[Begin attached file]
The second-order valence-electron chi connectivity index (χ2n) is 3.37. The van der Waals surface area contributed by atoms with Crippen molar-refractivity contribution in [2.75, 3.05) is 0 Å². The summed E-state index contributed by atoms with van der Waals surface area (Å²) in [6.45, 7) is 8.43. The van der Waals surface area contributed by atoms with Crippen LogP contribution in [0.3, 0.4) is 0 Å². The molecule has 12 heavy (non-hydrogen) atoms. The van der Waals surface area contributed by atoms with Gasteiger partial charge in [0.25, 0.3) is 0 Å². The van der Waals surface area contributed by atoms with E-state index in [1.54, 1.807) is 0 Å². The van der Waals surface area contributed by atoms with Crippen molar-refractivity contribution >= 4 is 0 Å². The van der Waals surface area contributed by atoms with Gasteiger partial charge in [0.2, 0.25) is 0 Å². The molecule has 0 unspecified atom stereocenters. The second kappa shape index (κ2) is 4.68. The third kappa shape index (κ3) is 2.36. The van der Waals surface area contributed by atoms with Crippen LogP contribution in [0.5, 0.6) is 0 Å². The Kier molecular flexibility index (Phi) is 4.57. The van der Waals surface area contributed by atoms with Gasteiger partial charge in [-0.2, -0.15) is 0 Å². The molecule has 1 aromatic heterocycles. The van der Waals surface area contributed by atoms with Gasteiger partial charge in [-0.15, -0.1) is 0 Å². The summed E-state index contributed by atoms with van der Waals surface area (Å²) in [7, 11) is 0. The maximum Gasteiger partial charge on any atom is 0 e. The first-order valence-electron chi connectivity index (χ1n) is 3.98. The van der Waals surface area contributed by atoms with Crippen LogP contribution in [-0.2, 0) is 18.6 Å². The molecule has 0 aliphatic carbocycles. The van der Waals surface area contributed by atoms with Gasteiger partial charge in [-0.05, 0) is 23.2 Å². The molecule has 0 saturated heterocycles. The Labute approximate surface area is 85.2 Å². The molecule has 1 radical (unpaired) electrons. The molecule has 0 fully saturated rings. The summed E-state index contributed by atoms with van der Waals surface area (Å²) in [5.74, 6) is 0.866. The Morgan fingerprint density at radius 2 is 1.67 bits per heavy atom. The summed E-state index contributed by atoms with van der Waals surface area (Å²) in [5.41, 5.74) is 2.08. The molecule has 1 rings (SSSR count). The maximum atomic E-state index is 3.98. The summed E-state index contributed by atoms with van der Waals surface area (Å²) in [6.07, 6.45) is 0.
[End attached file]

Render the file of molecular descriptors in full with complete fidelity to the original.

The second-order valence-electron chi connectivity index (χ2n) is 3.37. The van der Waals surface area contributed by atoms with Crippen molar-refractivity contribution in [2.75, 3.05) is 0 Å². The summed E-state index contributed by atoms with van der Waals surface area (Å²) in [6.45, 7) is 8.43. The van der Waals surface area contributed by atoms with Crippen LogP contribution in [0.3, 0.4) is 0 Å². The molecule has 12 heavy (non-hydrogen) atoms. The van der Waals surface area contributed by atoms with Gasteiger partial charge in [0.25, 0.3) is 0 Å². The van der Waals surface area contributed by atoms with E-state index in [1.54, 1.807) is 0 Å². The van der Waals surface area contributed by atoms with Crippen molar-refractivity contribution >= 4 is 0 Å². The van der Waals surface area contributed by atoms with Gasteiger partial charge in [0.2, 0.25) is 0 Å². The molecule has 0 unspecified atom stereocenters. The second kappa shape index (κ2) is 4.68. The third kappa shape index (κ3) is 2.36. The van der Waals surface area contributed by atoms with Crippen LogP contribution in [0.5, 0.6) is 0 Å². The Kier molecular flexibility index (Phi) is 4.57. The van der Waals surface area contributed by atoms with Gasteiger partial charge in [-0.2, -0.15) is 0 Å². The molecule has 1 aromatic heterocycles. The van der Waals surface area contributed by atoms with Gasteiger partial charge in [-0.15, -0.1) is 0 Å². The summed E-state index contributed by atoms with van der Waals surface area (Å²) in [7, 11) is 0. The maximum Gasteiger partial charge on any atom is 0 e. The first-order valence-electron chi connectivity index (χ1n) is 3.98. The van der Waals surface area contributed by atoms with Crippen LogP contribution in [-0.2, 0) is 18.6 Å². The molecule has 0 aliphatic carbocycles. The van der Waals surface area contributed by atoms with Gasteiger partial charge in [-0.05, 0) is 23.2 Å². The molecule has 0 saturated heterocycles. The Labute approximate surface area is 85.2 Å². The molecule has 1 radical (unpaired) electrons. The molecule has 0 fully saturated rings. The summed E-state index contributed by atoms with van der Waals surface area (Å²) in [5.74, 6) is 0.866. The Morgan fingerprint density at radius 2 is 1.67 bits per heavy atom. The summed E-state index contributed by atoms with van der Waals surface area (Å²) in [5.41, 5.74) is 2.08. The molecule has 1 rings (SSSR count). The maximum atomic E-state index is 3.98. The summed E-state index contributed by atoms with van der Waals surface area (Å²) in [6.07, 6.45) is 0.